Kent VanHoesen, 67, of Lawrence, KS passed away on March 29 at Lawence Memorial Hospital from complications from COPD.
Kent considered his greatest blessings to be his many wonderful friendships and his beloved son, Liam.
His parents, Charles and Maxine, had two sons: Kent and his brother Richard. He spent his childhood in Tulsa, OK. His most cherished childhood memories were centered around canoeing with his father and he maintained this passion throughout his life. His three immediate family members preceded him in death long ago.
After high school graduation, Kent spent a year in college and, sensing the long shadow of the draft, joined the Navy. He was sent to a posting in Vietnam where he worked as a photographer for a couple of years and where he first polished his skill as a photographer.
Back in the States, he followed a friend to Lawrence so that she could attend KU. Before long, Kent was enrolled there as well, earning degrees in both photojournalism and anthropology. Excellence as a photographer landed Kent a job at the Lawrence Journal World, where he worked with his good friend Richard Gwin until the early Eighties.
Never one to stay long in any profession, Kent began hiring himself out as a carpenter so he could learn the skills necessary to build his own house one day. That opportunity came his way in the late Eighties, when he built for himself by hand a lovely home right off the eastern leg of the levy in North Lawrence.
Soon thereafter he met and fell in love with Lawrence sculptor/jeweler Shellie Bender. Kent sold his house and moved in with Shellie, where they rehabbed her house and built a two story building for his canoes and her studio.
Kent and Shellie married in 1991 and became a dynamic team in all aspects of their lives. Shellie applied for and received several large sculptural commissions and Kent played a key role in solving and working through all aspects of these. He also became her studio photographer, creating masterful photographs that happened to be of jewelry.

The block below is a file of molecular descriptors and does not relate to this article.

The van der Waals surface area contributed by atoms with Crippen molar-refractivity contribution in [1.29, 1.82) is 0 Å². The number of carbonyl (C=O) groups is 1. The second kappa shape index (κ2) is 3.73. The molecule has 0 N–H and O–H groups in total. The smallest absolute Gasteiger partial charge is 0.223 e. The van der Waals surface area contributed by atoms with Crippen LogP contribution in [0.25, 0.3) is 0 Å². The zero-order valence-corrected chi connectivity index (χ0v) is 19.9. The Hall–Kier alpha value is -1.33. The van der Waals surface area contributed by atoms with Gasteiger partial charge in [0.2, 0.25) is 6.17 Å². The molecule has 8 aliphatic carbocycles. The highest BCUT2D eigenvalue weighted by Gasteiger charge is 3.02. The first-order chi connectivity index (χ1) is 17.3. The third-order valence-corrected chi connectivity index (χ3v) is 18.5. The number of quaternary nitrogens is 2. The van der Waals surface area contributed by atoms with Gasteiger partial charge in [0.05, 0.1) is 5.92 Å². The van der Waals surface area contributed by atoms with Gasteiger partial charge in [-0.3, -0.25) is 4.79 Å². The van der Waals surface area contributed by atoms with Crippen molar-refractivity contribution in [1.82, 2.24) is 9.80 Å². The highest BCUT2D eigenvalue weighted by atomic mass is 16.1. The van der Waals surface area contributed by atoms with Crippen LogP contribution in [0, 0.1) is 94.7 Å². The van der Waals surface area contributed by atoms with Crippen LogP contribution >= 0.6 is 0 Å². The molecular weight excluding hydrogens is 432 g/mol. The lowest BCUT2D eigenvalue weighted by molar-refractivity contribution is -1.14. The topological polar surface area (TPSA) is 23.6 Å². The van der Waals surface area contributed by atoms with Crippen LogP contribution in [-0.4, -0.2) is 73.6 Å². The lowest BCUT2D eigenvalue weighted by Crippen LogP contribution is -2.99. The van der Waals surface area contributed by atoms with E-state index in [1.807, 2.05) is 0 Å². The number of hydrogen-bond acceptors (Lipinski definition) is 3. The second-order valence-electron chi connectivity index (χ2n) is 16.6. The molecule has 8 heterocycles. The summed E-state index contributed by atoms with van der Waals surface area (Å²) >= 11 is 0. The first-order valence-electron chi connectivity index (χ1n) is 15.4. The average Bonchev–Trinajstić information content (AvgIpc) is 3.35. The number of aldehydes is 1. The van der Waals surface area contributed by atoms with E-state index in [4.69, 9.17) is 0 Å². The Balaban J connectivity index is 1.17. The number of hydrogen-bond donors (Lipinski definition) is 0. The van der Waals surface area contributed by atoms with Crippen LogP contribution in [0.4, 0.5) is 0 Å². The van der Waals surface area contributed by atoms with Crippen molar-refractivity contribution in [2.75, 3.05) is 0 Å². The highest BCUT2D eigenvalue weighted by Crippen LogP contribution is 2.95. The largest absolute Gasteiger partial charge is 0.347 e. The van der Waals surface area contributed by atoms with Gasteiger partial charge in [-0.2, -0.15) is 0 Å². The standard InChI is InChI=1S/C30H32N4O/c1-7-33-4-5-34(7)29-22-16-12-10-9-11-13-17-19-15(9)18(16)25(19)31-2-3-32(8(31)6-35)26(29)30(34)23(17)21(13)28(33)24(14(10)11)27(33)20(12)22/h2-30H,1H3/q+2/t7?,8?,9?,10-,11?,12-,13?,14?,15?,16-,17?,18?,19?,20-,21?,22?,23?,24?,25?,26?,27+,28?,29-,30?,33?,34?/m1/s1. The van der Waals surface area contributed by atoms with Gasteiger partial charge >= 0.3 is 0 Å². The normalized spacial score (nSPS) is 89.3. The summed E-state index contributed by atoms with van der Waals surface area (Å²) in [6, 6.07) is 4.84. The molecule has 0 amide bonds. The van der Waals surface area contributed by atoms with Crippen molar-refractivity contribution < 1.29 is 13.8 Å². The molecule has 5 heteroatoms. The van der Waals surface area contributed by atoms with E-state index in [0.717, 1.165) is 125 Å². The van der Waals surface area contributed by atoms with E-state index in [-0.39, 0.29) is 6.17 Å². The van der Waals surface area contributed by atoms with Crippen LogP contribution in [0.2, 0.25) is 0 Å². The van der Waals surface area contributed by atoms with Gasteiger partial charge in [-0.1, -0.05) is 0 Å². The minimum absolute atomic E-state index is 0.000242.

Kent returned to college, completing an MBA at Baker University at night. Subsequently he created Radius Systems Integration, a high tech home automation company with expertise in home theater, heating and cooling and lighting. His forte was in lighting systems design. Radius operated in the Kansas City and Ft. Smith Arkansas markets, and his company was a leader for its time.
Kent and Shellie agreed that the adoption of their newborn baby Liam, on the millennium, was the most amazing of their collaborations.
By the early Nineties there wasn’t much Kent couldn’t do. He was a master problem solver, always willing and able to help friends with their nonfunctioning sump pump or to carry an electrical line to that unused back room in the basement.
His friends will dearly miss Kent’s yummy gumbo, his oh-so-fine photographs — both of nature (he loved to canoe) – and of people. He thought his lifelong interest in anthropology often informed his photographs, and his curiosity and inventiveness brought him eventually to the art of cooking, most famously gumbo.
Come celebrate Kent’s life with friends over a bowl of gumbo (his recipe) from 4-6pm on Sunday April 12th at 1520 Alvamar Dr, Lawrence. A selection of Kent’s framed photos will be available for silent auction at that time.
At 6pm we will form a caravan to drive out to the Perry/Lecompton Bridge where we will fling Kent’s ashes, per his wishes, into his beloved Kaw.
May flights of canoes filled with friends and loves sing Kent to his rest.